Even if you are right that the notes need to be valued using the current private bond rate, there is still some gain from a payment structure that backloads the repayments.  This would reduce the cash flow burden at a very sensitive time with Ireland attempting to return to the market to finance deficits and repay debts.  In addition, delaying payments on the note to a time when underlying fiscal retrenchment is over will allow for a smoother path of fiscal adjustment. (To understand the extent of adjustment so far in Ireland, I recommend page 20 of this PDF file of a Commission report on Ireland

I’d note that in recommending delaying payment on the notes, I am not recommending that ELA repayments cease. The IBRC is selling assets and taking in reasonably large quantities of loan payments. It has sufficient assets to repay much of the ELA over the next few years even if there were no promissory note payments over that period.

In relation to independence, I know how the Governing Council works and have always made clear to people in Ireland that any changes to the notes would need to be discussed among Eurosystem staff and then brought to the Council to be considered. This is not a matter of politicians lobbying for the notes to be changed and I would note that the Irish government have been extraordinarily low key in their approach to this issue, hardly ever mentioning the Governing Council. The discussions which are taking place are at a bureaucratic non-political level, though I don’t believe they are making any progress towards getting the notes changed.

Anyway, thank you for taking the time to engage on this issue. I will do my best to be clearer about the issues relating to collateral quality and ECB independence in future. It’s also good to hear you are not against lightening the debt burden for Ireland, though I would note that there is very little IBRC senior debt left (less than €1 billion) and it’s not really possible to consider restructuring the debt of the other banks which have now been recapitalised. So I think a reworking of the notes would be beneficial.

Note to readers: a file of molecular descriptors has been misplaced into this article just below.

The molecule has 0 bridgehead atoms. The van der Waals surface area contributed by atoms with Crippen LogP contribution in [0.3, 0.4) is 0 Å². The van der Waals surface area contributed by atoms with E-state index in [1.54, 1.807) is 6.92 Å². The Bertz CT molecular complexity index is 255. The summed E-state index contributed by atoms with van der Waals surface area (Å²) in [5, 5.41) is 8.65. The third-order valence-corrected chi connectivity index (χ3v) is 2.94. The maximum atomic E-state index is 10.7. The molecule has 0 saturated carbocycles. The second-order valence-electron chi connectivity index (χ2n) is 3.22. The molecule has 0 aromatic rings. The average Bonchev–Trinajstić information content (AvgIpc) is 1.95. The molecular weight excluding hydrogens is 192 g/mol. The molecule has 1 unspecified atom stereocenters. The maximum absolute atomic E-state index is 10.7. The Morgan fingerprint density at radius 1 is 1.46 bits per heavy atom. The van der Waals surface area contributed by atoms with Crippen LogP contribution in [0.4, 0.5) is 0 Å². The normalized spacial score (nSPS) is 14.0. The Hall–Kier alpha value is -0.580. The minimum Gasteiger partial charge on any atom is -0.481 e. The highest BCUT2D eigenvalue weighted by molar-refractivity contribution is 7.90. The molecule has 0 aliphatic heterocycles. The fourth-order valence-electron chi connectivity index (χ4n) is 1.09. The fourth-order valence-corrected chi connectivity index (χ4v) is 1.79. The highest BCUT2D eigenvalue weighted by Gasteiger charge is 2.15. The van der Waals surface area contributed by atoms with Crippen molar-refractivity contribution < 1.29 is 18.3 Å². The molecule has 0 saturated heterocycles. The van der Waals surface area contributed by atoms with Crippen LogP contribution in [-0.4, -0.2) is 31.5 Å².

Regards and thanks,


ECB Governing Council Discussions

There have been a number of news stories in the past day or so (e.g. this one) which have noted that despite earlier stories flagging that Patrick Honohan was going to raise the issue of promissory notes at the ECB Governing Council meeting on Thursday, Mario Draghi said that it was not discussed at the meeting.

I think it’s probably worth pointing out that (at least as I understand it) the Governing Council members meet for dinner the night before the Thursday meeting and key issues often get discussed there so that when the actual meeting happens, the ECB President can say with a straight face in response to questions that certain issues were not even discussed at the meeting. It’s an old trick.

A better signal that, indeed, there is unlikely to be a re-working of the notes any time soon (or perhaps ever) was this story from the Irish Times written by Arthur Beesley, which is pretty clearly based on a briefing from an ECB insider (probably a high-ranking one).  Some of it is pretty painful, e.g.

Given that there is money available in the bailout plan to pay the €3.1 billion due on March 31st, the case is being made that any delay would seriously erode the Government’s standing with markets at a time when Ireland’s return to markets is still not assured.

The idea that sovereign bond investors are actually keen to see the government burn €3.1 billion a year on promissory note payments is fairly ludicrous.

This is also quite pointed: